They continue to erupt from the mountain as if we have sliced a laceration across the crown of the mountain. It is as if the mountain is bleeding. It is as if the mountain is a volcano erupting lava like the tectonic plates have passed over a hotspot of spotted insects.

The mountain erupts ladybugs into the sky and they rush to explore the preserve as if it were going somewhere.

Half of the California LGBT Caucus Took Money From ICE Prison Contractors

It turns out Evan Low has company. The openly gay California Assemblymember who took $4,200 from the private prison ICE contractor GEO Group in 2016 wasn’t alone.

Half of California’s California’s Legislative LGBT Caucus has taken money from ICE private prison contractors.

Senate President pro Tempore Toni Atkins (39th District) took $4,200 from GEO Group last year and another $4,000 from Northrop Grumman, whose ICE contracts since 2006 have totaled more than $88 million.

Assemblymember Todd Gloria’s (78th District) coffers included $1,500 from GEO Group and Northrop Grumman respectively.

Assemblymember Susan Eggman (13th District) took $1,000 from CoreCivic, which was the subject of a jaw-dropping undercover investigation by Mother Jones two years ago. On Thursday, ICE officials announced that Efrain De La Rosa, a Mexican man facing deportation in a CoreCivic detention center in Georgia, died of an apparent suicide. In California, the ACLU settled a lawsuit with ICE and CoreCivic (under its former name Corrections Corporation of America) in 2010 over the company’s alleged failure to provide adequate healthcare to 11 detainees.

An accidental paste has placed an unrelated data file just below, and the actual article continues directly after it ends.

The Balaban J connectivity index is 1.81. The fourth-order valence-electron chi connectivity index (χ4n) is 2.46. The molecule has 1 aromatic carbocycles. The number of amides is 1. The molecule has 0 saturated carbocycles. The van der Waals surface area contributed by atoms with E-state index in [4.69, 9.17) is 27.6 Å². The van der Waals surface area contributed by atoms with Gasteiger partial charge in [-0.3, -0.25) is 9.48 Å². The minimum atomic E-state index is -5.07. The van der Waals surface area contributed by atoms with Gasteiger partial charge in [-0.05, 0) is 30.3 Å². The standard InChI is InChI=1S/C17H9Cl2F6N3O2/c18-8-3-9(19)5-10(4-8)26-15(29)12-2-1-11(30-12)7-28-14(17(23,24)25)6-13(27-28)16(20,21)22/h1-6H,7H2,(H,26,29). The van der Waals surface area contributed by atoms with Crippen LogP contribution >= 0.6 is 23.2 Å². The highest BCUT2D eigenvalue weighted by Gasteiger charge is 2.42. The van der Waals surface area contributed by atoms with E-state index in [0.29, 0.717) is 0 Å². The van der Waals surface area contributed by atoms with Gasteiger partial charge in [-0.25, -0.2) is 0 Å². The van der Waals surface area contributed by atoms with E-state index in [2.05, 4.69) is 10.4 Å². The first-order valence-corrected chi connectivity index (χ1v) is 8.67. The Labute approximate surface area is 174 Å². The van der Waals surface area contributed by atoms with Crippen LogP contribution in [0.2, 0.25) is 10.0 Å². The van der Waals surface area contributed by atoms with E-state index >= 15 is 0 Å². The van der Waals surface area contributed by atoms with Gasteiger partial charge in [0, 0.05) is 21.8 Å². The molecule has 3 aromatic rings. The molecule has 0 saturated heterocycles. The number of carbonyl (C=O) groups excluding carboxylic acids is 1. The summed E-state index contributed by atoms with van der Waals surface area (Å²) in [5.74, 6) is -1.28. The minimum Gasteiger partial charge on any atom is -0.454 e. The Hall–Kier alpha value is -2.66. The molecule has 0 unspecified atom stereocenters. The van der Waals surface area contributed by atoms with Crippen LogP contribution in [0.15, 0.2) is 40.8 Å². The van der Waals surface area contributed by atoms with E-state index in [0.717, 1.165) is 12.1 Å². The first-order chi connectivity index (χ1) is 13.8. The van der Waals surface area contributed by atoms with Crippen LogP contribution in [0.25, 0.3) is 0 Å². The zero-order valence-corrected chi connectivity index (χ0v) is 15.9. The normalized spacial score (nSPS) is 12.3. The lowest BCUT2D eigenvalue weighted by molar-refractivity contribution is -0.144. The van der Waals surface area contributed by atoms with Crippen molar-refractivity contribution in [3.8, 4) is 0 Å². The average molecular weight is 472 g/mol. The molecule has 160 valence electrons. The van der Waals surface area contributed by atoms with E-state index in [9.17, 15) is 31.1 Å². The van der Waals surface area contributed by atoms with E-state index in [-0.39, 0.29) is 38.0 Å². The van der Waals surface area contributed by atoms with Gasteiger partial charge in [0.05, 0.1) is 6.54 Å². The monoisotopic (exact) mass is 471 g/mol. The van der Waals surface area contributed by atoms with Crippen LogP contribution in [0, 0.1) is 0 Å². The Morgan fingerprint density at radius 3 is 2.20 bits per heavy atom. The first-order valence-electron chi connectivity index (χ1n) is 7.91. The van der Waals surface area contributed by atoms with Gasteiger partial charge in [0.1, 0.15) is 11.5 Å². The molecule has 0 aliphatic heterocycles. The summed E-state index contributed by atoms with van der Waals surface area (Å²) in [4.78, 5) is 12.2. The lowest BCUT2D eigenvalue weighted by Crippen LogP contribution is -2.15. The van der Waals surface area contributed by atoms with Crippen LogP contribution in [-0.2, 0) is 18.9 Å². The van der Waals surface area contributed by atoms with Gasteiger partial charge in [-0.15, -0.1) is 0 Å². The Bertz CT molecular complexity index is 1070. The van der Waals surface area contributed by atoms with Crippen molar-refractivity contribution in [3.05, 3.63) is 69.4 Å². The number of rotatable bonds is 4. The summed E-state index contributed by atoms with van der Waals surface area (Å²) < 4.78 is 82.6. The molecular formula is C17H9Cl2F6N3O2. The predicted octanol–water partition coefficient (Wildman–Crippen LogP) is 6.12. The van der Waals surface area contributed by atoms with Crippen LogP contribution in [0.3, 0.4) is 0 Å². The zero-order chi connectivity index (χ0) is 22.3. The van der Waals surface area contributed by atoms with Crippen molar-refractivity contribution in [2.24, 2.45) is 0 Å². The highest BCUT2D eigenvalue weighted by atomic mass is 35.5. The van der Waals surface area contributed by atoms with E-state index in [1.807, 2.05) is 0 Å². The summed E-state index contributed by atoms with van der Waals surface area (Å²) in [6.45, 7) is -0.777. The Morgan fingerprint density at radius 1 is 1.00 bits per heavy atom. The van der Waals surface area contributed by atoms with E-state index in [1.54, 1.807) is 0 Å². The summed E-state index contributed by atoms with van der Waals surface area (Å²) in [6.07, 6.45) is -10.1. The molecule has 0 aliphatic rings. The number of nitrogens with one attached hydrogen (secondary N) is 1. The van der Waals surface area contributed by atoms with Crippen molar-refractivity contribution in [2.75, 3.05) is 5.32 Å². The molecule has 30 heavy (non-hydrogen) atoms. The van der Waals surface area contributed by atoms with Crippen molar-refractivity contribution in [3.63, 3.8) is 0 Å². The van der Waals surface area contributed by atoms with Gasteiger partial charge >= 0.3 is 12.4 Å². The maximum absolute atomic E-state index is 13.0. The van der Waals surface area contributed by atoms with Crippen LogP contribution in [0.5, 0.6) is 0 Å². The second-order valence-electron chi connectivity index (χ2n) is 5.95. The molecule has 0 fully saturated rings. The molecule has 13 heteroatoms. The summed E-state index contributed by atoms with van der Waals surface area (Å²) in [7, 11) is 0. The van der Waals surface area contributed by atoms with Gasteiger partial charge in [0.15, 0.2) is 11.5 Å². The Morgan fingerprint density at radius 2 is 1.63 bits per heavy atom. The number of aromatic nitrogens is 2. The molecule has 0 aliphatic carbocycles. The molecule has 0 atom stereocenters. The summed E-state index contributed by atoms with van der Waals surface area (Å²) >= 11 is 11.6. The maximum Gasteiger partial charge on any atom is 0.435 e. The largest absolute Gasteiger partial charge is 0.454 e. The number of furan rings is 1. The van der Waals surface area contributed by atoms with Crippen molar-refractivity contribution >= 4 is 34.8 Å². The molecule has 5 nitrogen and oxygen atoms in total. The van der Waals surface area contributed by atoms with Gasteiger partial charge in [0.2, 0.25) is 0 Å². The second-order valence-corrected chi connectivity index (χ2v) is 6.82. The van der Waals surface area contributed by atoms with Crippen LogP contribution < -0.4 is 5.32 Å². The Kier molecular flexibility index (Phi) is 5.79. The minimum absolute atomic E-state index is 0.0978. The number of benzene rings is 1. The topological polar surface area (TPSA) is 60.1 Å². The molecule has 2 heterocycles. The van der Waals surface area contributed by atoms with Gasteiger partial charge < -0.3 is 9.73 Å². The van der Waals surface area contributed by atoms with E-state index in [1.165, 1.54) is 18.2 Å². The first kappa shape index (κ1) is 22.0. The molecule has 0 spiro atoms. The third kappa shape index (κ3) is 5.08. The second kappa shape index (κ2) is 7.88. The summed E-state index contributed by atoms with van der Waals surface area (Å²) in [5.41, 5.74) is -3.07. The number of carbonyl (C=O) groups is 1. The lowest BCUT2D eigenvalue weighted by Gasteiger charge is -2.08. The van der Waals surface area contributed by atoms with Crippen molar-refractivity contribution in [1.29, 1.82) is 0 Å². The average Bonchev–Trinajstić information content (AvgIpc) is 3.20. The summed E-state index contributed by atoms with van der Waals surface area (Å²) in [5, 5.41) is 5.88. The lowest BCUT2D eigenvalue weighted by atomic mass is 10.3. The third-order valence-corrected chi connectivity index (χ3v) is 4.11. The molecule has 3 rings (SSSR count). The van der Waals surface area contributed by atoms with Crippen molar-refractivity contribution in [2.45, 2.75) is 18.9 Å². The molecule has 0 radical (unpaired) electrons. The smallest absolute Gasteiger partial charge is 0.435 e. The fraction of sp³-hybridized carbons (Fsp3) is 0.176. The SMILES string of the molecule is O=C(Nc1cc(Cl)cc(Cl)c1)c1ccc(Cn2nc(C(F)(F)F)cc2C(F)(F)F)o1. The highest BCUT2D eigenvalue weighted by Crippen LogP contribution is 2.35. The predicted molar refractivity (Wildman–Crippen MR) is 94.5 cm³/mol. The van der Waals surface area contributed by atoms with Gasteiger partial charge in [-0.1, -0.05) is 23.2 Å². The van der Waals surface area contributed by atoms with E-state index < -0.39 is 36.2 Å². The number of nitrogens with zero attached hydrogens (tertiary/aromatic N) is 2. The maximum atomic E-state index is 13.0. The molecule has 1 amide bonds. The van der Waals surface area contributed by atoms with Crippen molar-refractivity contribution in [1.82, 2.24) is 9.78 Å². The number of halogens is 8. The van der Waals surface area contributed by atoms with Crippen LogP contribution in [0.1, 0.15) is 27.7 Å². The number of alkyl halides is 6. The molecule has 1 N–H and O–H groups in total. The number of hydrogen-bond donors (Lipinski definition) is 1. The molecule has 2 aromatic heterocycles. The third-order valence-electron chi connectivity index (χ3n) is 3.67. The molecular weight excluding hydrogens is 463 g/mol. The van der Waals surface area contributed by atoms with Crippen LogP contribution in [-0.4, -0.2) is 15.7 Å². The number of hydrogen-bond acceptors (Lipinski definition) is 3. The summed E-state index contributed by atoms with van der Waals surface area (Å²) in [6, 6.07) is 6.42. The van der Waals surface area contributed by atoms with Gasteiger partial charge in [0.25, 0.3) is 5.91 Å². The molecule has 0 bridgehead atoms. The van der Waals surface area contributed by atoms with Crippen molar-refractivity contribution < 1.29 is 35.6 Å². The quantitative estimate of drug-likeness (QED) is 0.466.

GEO Group’s checkered history includes a laundry list of human rights abuse allegations.  It currently operates California’s Adelanto ICE Processing Center, where Gay Nigerian asylum-seeker Udoka Nweke remains incarcerated despite reports that he is suicidal.

Three people died at Adelanto last year, according to statements released by ICE. One of them, Nicaraguan Osmar Epifanio Gonzalez-Gadba, hanged himself in his cell in last March.

In 2015, more than two dozen members of Congress pressed federal officials to investigate GEO’s oversight of Adelanto in a joint letter. The letter cited two inmate deaths reportedly caused by lack of medical care, and it pointed to the hospitalization of a paralyzed 19-year-old whose catheters were recycled, causing him an infection.

GEO Group has cut checks to candidates in state and national elections for years, including hundreds of thousands put toward the presidency of Donald Trump, Newsweek reported.

GEO Group did not respond to a request to comment.

Northrop Grumman is one of the world’s largest defense and aerospace companies. Its tens of millions in ICE contracts are largely for IT and information services.

Both Gloria and Atkins donated money to immigrant rights organizations recently because of the private prison money, their campaigns say.

Atkins’ campaign released a statement acknowledging the contribution.  Last week, she donated $12,000 to organizations involved in immigration justice issues to offset her take from GEO Group.

“The Senate Leader Atkins never personally solicited these contributions nor have those contributions ever in any way affected her votes or her values,” the statement reads.

Atkins donated $3,000 each to the ACLU of San Diego and Imperial Counties, Alliance San Diego, the Casa Cornelia Law Center and the ABA Immigration Justice Project of San Diego. INTO has confirmed the donations with each organization.

Alliance San Diego, which organizes around immigration rights, noted that Atkins is in fact a longtime supporter and has donated to the organization for years.

Doug Case, political affairs director for Atkins, said the senator made the most recent donations after a petition took San Diego Democrats to task for taking money from CoreCivic and protests sprung up in response to the Trump administration’s practice of separating children from their parents at the border last month.

“That’s when the issue first came to our attention,” he said.